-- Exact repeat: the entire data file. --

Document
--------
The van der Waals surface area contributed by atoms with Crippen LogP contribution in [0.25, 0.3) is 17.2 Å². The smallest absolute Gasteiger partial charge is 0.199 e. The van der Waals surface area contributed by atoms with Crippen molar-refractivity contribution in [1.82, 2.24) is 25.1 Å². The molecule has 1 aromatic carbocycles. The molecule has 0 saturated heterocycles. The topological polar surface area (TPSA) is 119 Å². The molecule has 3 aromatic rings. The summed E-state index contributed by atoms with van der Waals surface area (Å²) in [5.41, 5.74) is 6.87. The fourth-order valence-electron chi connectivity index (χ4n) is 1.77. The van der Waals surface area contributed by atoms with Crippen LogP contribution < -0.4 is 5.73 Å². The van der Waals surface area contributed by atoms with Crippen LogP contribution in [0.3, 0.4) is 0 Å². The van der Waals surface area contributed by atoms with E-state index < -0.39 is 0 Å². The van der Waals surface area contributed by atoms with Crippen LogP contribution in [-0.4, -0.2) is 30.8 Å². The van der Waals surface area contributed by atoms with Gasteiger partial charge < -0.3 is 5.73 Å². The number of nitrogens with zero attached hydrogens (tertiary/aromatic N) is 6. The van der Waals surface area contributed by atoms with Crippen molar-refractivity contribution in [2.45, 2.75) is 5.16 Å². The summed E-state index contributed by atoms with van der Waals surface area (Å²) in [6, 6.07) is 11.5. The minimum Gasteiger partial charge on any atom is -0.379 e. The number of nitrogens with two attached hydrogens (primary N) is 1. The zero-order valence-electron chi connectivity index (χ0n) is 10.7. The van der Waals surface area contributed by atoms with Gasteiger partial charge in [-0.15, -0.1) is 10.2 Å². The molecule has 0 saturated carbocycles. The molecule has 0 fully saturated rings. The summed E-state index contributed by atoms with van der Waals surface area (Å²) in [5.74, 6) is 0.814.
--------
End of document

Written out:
The van der Waals surface area contributed by atoms with Crippen LogP contribution in [0.25, 0.3) is 17.2 Å². The smallest absolute Gasteiger partial charge is 0.199 e. The van der Waals surface area contributed by atoms with Crippen molar-refractivity contribution in [1.82, 2.24) is 25.1 Å². The molecule has 1 aromatic carbocycles. The molecule has 0 saturated heterocycles. The topological polar surface area (TPSA) is 119 Å². The molecule has 3 aromatic rings. The summed E-state index contributed by atoms with van der Waals surface area (Å²) in [5.41, 5.74) is 6.87. The fourth-order valence-electron chi connectivity index (χ4n) is 1.77. The van der Waals surface area contributed by atoms with Crippen LogP contribution < -0.4 is 5.73 Å². The van der Waals surface area contributed by atoms with Crippen LogP contribution in [0.3, 0.4) is 0 Å². The van der Waals surface area contributed by atoms with E-state index < -0.39 is 0 Å². The van der Waals surface area contributed by atoms with Crippen LogP contribution in [-0.4, -0.2) is 30.8 Å². The van der Waals surface area contributed by atoms with Gasteiger partial charge < -0.3 is 5.73 Å². The number of nitrogens with zero attached hydrogens (tertiary/aromatic N) is 6. The van der Waals surface area contributed by atoms with Crippen molar-refractivity contribution in [2.45, 2.75) is 5.16 Å². The summed E-state index contributed by atoms with van der Waals surface area (Å²) in [6, 6.07) is 11.5. The minimum Gasteiger partial charge on any atom is -0.379 e. The number of nitrogens with two attached hydrogens (primary N) is 1. The zero-order valence-electron chi connectivity index (χ0n) is 10.7. The van der Waals surface area contributed by atoms with Gasteiger partial charge in [-0.15, -0.1) is 10.2 Å². The molecule has 0 saturated carbocycles. The molecule has 0 fully saturated rings. The summed E-state index contributed by atoms with van der Waals surface area (Å²) in [5.74, 6) is 0.814.